Sarah Kostecki is level III Ph.D. candidate in Public Policy. She is currently working on her dissertation titled “Work-family Reconciliation Policies across 32 Middle- and High-Income Countries: Good or Bad for Gender Equality in Employment?”
Saira Rafiee: How did you become interested in economic inequality?
Sarah Kostecki: My interest in inequality stems mainly from the 2008 economic recession. I am originally from Southeastern Michigan, an area that was hit particularly hard by the recession. After the recession, my dad lost his job and saw his healthcare costs increase. I took out a fair amount of student loans to complete my undergraduate degree, but couldn’t consolidate my loans because banks were no longer taking applications once the recession began. I started to think about how policy in the U.S. (or lack thereof) perpetuates inequalities in access to necessities like healthcare and education. I began to see that universal healthcare and low-cost higher education are essential for the well-being of all families — regardless of the country’s economic situation.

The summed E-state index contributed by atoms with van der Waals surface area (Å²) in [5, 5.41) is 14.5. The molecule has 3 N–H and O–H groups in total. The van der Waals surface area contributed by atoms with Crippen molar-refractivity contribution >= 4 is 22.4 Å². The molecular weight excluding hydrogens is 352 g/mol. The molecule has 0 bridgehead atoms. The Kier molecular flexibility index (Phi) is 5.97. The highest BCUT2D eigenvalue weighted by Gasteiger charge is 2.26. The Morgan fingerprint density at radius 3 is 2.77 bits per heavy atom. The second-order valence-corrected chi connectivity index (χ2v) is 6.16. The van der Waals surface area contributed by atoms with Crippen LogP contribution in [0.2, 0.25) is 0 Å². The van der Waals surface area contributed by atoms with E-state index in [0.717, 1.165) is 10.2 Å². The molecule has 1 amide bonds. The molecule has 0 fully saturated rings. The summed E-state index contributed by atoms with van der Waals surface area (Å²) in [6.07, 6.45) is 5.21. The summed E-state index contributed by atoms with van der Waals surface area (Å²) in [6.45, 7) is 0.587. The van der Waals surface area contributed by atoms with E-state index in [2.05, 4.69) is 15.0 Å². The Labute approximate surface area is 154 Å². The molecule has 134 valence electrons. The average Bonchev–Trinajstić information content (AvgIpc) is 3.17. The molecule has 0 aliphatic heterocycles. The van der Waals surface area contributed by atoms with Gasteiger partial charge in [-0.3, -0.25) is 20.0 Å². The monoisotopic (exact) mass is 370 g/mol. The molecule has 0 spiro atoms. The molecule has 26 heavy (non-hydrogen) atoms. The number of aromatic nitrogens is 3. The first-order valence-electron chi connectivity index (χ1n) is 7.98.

SR: Tell us more about your dissertation.